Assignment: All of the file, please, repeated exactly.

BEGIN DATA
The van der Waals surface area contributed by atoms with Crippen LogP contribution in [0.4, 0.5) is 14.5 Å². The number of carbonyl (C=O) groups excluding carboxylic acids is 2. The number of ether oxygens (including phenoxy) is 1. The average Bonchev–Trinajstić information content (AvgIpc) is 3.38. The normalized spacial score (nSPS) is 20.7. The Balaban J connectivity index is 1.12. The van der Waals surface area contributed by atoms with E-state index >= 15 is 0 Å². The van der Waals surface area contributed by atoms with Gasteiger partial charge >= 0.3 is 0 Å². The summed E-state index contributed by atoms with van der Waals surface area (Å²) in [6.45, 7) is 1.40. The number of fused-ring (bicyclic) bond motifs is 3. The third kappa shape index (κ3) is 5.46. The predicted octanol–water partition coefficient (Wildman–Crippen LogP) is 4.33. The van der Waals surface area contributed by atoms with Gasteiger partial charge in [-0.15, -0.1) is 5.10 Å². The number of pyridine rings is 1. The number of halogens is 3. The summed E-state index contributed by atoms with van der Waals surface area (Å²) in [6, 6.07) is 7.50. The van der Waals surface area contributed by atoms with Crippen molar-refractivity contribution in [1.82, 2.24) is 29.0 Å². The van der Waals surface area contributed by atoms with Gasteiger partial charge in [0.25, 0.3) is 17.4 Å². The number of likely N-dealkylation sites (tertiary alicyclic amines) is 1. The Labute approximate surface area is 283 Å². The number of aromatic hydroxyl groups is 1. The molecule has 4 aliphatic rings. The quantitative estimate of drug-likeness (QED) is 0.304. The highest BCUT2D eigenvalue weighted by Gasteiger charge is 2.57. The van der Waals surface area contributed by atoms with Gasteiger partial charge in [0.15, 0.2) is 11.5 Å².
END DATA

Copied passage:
The van der Waals surface area contributed by atoms with Crippen LogP contribution in [0.4, 0.5) is 14.5 Å². The number of carbonyl (C=O) groups excluding carboxylic acids is 2. The number of ether oxygens (including phenoxy) is 1. The average Bonchev–Trinajstić information content (AvgIpc) is 3.38. The normalized spacial score (nSPS) is 20.7. The Balaban J connectivity index is 1.12. The van der Waals surface area contributed by atoms with E-state index >= 15 is 0 Å². The van der Waals surface area contributed by atoms with Gasteiger partial charge >= 0.3 is 0 Å². The summed E-state index contributed by atoms with van der Waals surface area (Å²) in [6.45, 7) is 1.40. The number of fused-ring (bicyclic) bond motifs is 3. The third kappa shape index (κ3) is 5.46. The predicted octanol–water partition coefficient (Wildman–Crippen LogP) is 4.33. The van der Waals surface area contributed by atoms with Gasteiger partial charge in [-0.15, -0.1) is 5.10 Å². The number of pyridine rings is 1. The number of halogens is 3. The summed E-state index contributed by atoms with van der Waals surface area (Å²) in [6, 6.07) is 7.50. The van der Waals surface area contributed by atoms with Crippen molar-refractivity contribution in [1.82, 2.24) is 29.0 Å². The van der Waals surface area contributed by atoms with Gasteiger partial charge in [0.25, 0.3) is 17.4 Å². The number of likely N-dealkylation sites (tertiary alicyclic amines) is 1. The Labute approximate surface area is 283 Å². The number of aromatic hydroxyl groups is 1. The molecule has 4 aliphatic rings. The quantitative estimate of drug-likeness (QED) is 0.304. The highest BCUT2D eigenvalue weighted by Gasteiger charge is 2.57. The van der Waals surface area contributed by atoms with Gasteiger partial charge in [0.15, 0.2) is 11.5 Å².